These activities can be used with any of the FRONTLINE programs, though several of the items are especially recommended for a particular program, as noted.
These activities will provide students an opportunity to:
- Explore a variety of issues related to modern-day terrorism and U.S. responses.
- Practice persuasive writing, narrative writing, public speaking, and debating skills.
After students watch the program(s), use the following questions to facilitate discussion and to explore a variety of issues.
- At the beginning of "Target America," host Bill Moyers asks: Who and what were the forces that led to the attack on Sept. 11? How did Americans fail to understand the threat? How should we, as a country, respond to terrorism?
- At the end of "Hunting bin Laden," host Bill Moyers asks: How do we bring the guilty to justice without making them martyrs? How do we distinguish the terrorists from those who share their culture but not their cause?
- If the U.S. withdrew its troops from Saudi Arabia tomorrow, would the terrorist threat end? Why or why not?
- If the Palestinians were granted a state tomorrow, would the terrorist threat end? Why or why not?
- If the U.S. finds and incarcerates or kills Osama bin Laden, would the terrorist threat end? Why or why not? (This is specially recommended for use with "Hunting bin Laden" or "Looking for Answers.")
- Should the CIA have been able to prevent the attacks on Sept. 11? If so, how? How far should the CIA go to prevent terrorism? Can they use assassination? Bombing raids? Should they be allowed to organize protests to undermine validly elected governments? What are the broader consequences of such methods? (This is especially recommended for use with "Looking for Answers.")
- Given that 15 of 19 perpetrators of the Sept. 11 attacks were Saudi, should the U.S. go to war against Saudi Arabia? Why didn't the U.S. go to war against Saudi Arabia? (This is especially recommended for use with "Saudi Time Bomb?")
- Is the use of military force the only way to prevent terrorism? What are the other possible alternatives? Which strategy is best and why? (This is especially recommended for use with "Target America," but will work with any of the programs.)
- Imagine that you are a 19-year-old Pakistani man who has decided to become part of Al Qaeda and is leaving home to attend one of Osama bin Laden's training camps in Afghanistan. Write a letter to your parents explaining your decision. (For background, see the "Journey of Haroun Fazul" on the FRONTLINE website for "Saudi Time Bomb?" and the FRONTLINE program "Trail of a Terrorist.")
FRONTLINE: Roots of Terrorism
Includes extended interviews, corollary readings, recommended links and resources, and transcripts that could be helpful for debate or writing assignment preparation.
National Commission on Terrorism Report
The Federation of American Scientists website contains the full text of the June 2000 report of the National Commission on Terrorism. The report outlines the perceived sources of danger to Americans, including weaknesses in U.S. preparedness to deal with terrorist attacks. It also makes specific (and controversial) recommendations for anti-terrorism measures.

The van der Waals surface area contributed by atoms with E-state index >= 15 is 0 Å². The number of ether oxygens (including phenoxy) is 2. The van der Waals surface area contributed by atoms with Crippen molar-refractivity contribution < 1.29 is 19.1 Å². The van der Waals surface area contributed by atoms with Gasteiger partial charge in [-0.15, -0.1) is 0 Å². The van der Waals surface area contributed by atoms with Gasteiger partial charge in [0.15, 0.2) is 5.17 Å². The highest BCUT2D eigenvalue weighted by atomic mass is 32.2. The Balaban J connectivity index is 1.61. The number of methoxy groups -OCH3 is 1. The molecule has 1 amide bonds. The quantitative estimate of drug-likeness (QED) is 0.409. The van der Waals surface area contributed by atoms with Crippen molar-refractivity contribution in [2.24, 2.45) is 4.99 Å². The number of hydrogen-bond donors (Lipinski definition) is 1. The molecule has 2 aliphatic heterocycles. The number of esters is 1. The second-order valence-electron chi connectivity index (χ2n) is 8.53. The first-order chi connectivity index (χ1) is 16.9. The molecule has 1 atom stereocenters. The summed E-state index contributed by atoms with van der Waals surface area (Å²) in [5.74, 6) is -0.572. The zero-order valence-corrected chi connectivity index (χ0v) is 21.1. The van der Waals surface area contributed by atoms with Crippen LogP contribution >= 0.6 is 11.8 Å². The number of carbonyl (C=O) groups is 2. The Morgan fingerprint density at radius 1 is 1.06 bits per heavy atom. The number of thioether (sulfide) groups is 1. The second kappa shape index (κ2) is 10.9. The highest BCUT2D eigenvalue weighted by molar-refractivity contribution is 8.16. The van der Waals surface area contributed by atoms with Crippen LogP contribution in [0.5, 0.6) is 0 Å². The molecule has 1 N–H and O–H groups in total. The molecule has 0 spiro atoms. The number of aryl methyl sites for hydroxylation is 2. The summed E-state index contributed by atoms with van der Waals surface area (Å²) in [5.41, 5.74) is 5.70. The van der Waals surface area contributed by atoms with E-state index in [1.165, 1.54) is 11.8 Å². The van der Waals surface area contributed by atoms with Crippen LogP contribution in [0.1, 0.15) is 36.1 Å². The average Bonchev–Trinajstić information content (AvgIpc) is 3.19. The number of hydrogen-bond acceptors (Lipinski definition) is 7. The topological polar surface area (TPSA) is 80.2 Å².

American Civil Liberties Union
Contains background information on issues related to tensions between government power and individual liberties in the context of ensuring national security and responding to terrorism.
You may also want to have students check the websites of their local newspapers to find related opinions from their community.
14. Understands issues concerning the disparities between ideals and reality in American political and social life
22. Understands how the world is organized politically into nation-states, how nation-states interact with one another, and issues surrounding U.S. foreign policy
23. Understands the impact of significant political and nonpolitical developments on the United States and other nations
6. Understands that culture and experience influence people's perceptions of places and regions
1. Uses the general skills and strategies of the writing process
2. Uses the stylistic and rhetorical aspects of writing
3. Uses grammatical and mechanical conventions in written compositions
4. Gathers and uses information for research purposes
7. Uses reading skills and strategies to understand and interpret a variety of informational texts
8. Uses listening and speaking strategies for different purposes
9. Uses viewing skills and strategies to understand and interpret visual media
Thinking and reasoning
1. Understands and applies the basic principles of presenting an argument
2. Understands and applies basic principles of logic and reasoning
3. Effectively uses mental processes that are based on identifying similarities and differences
5. Applies basic trouble-shooting and problem-solving techniques
6. Applies decision-making techniques